Maricopa County Attorney Bill Montgomery is doing his homework to try to win an appointment to the Arizona Supreme Court, seeking help from someone who knows how it’s done.
In an email request last month with the subject line “favor,” Montgomery asked Supreme Court Justice Clint Bolick for a copy of his successful judicial application, according to records obtained by Phoenix New Times.
Governor Doug Ducey appointed Bolick to the Supreme Court in January 2016.
In the email exchange obtained by New Times under state public records law, Bolick agreed to track down the document at Montgomery’s request. “Please let me know if you would like to talk at some point,” the justice wrote back to Montgomery on the morning of January 9.
Bolick sent his application to Montgomery that afternoon, one day after the county attorney had emailed him asking for the document, the emails show.
Montgomery is one of 11 applicants for retiring Justice John Pelander’s seat on the Supreme Court. In December, Pelander told the governor he intends to step down on March 1. Ducey will review applications from a judicial nominating commission before selecting the new Supreme Court justice, who will be the governor’s fourth appointment to the bench.
The January email from Montgomery to Bolick marks the second time the justice and the powerful Maricopa County prosecutor have supported each another after a weighty political vacancy opened up.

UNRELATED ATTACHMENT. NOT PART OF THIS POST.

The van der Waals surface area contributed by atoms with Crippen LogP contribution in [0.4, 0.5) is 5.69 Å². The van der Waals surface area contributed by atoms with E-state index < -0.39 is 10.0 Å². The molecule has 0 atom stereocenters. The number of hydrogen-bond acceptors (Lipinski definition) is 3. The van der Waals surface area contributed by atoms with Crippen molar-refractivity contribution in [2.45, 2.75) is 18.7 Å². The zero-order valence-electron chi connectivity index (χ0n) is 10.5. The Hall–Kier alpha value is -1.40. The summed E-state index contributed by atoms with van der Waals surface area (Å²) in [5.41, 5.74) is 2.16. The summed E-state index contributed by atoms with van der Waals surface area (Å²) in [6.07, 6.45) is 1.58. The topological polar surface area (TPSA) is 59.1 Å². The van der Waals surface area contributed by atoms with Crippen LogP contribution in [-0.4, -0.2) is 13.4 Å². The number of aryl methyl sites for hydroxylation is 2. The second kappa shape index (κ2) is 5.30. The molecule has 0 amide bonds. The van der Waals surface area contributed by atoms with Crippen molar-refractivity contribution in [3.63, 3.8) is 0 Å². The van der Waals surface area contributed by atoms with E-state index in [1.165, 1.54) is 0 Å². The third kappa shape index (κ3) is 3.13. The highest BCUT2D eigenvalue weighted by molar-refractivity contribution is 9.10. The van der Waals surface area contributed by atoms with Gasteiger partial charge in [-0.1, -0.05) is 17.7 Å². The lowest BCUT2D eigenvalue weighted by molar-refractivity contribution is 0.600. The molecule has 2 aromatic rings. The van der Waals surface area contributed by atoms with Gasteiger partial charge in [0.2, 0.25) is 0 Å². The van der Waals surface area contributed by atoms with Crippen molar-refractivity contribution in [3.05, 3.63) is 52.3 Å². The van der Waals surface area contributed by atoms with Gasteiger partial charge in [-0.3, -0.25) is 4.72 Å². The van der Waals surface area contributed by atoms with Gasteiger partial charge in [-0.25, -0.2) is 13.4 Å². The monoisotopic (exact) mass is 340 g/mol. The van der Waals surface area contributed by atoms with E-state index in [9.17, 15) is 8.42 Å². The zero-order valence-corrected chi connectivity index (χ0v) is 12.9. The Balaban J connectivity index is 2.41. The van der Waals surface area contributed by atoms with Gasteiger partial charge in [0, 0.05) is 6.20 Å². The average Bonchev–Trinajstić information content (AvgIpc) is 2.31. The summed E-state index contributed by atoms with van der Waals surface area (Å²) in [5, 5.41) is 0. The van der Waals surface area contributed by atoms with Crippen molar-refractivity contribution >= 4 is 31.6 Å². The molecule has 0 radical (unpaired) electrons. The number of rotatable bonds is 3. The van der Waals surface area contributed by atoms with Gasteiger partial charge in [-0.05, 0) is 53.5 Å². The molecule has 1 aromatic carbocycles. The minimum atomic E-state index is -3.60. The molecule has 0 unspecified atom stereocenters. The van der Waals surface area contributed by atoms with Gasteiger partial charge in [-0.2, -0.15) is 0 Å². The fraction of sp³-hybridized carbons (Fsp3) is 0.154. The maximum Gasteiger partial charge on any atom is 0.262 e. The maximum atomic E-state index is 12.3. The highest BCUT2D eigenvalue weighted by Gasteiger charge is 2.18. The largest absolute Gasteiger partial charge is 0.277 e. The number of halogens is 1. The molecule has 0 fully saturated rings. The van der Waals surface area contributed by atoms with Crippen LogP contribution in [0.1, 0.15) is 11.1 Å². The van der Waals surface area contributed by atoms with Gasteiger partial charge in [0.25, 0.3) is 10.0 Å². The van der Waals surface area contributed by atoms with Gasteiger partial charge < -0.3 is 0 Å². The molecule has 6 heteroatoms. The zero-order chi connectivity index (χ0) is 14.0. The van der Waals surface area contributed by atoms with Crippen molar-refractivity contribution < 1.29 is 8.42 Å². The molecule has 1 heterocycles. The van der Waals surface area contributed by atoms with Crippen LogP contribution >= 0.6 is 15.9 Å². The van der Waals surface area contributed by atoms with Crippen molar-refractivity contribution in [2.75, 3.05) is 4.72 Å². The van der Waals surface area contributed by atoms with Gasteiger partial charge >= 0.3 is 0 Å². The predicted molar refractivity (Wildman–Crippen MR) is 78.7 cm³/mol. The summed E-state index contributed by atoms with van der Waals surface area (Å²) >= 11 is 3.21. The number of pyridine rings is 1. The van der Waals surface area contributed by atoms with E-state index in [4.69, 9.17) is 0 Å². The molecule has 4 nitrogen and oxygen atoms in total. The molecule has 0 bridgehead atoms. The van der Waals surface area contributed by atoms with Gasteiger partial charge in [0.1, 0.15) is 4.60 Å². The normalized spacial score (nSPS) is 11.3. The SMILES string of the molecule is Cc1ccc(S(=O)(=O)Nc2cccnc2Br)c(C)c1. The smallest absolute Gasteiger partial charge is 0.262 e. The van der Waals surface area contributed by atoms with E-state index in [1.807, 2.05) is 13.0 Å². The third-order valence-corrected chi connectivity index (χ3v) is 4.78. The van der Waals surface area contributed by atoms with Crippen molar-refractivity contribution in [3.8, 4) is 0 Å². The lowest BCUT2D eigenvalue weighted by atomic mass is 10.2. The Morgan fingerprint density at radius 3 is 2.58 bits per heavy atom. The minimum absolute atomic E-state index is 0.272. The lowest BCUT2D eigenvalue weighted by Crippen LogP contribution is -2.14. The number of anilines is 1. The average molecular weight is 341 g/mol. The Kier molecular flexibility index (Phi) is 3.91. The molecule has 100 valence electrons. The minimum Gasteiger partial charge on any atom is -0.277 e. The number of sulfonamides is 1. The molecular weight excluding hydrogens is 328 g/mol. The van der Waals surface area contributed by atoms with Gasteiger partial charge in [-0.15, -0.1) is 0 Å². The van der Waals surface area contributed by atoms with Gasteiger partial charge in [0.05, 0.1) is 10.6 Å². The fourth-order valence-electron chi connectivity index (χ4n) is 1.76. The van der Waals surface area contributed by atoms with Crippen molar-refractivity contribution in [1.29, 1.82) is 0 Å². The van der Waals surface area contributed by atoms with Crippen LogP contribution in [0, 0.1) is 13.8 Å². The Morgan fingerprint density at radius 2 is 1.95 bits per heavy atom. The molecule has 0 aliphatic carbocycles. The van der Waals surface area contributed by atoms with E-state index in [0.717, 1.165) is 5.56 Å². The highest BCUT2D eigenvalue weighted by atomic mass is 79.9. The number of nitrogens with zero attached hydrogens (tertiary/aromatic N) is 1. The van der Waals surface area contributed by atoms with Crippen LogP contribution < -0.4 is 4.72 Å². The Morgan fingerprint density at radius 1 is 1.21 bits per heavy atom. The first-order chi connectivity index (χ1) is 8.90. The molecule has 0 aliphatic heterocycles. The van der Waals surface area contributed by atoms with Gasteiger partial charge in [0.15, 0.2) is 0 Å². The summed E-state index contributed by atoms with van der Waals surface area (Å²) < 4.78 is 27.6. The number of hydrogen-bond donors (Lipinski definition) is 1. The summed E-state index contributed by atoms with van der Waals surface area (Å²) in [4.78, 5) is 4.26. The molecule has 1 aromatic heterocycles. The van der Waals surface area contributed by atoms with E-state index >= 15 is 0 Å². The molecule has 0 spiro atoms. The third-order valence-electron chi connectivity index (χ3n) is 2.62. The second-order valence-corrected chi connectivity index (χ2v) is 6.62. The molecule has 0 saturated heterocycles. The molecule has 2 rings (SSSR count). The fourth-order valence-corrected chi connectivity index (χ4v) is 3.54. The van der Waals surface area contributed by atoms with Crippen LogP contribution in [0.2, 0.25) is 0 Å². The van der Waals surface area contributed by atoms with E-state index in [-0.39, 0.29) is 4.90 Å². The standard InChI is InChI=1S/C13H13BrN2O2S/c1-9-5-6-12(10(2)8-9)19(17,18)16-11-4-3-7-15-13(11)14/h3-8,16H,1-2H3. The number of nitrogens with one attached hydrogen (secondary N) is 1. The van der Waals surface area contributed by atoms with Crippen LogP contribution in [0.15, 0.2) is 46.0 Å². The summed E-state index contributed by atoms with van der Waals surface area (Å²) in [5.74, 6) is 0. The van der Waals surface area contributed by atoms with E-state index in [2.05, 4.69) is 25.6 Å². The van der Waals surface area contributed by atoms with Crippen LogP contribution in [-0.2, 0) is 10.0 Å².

Two days after the death of Senator John McCain last August, Bolick texted Ducey to recommend that he appoint Montgomery to the late senator’s seat. Bolick praised Montgomery as “respected by everyone, supported by all parts of the GOP, yet unfailingly conservative.”
“I hope you will consider Bill Montgomery, one of the few who could fill Sen. McCain’s shoes,” Bolick wrote on August 27.
Ducey replied, “Always value your advice and recommendations. I share your admiration of Bill. He is one of our finest.”
The governor did not select Montgomery, and instead tapped former Senator Jon Kyl in September to temporarily fill the vacancy. Ducey later appointed Martha McSally to the seat, one month after she lost her Senate campaign to Democrat Kyrsten Sinema.
Bolick has said that he sent the Senate recommendation to Ducey unsolicited and did not discuss the matter with Montgomery beforehand.
In a phone interview on Friday, Montgomery said the purpose of his request for Bolick’s document was simply to view the judicial application of a previous Supreme Court aspirant who, like him, had also not previously served as a judge. Bolick’s application used to be listed on the Supreme Court’s website but is no longer available, Montgomery said, explaining why he asked the justice for it.
Montgomery denied that anything about the exchange with Bolick was inappropriate, even when viewed in conjunction with Bolick’s endorsement of Montgomery for the Senate.
“Despite what it might look like, I don’t rely on Justice Bolick for career advice,” Montgomery said. “And I did not ask him to weigh in with respect to Governor Ducey’s appointment, ultimately of Senator Kyl.”
“Justice Bolick is not my agent in seeking professional positions,” Montgomery added. “And if he was, I would’ve fired him, because it didn’t work.”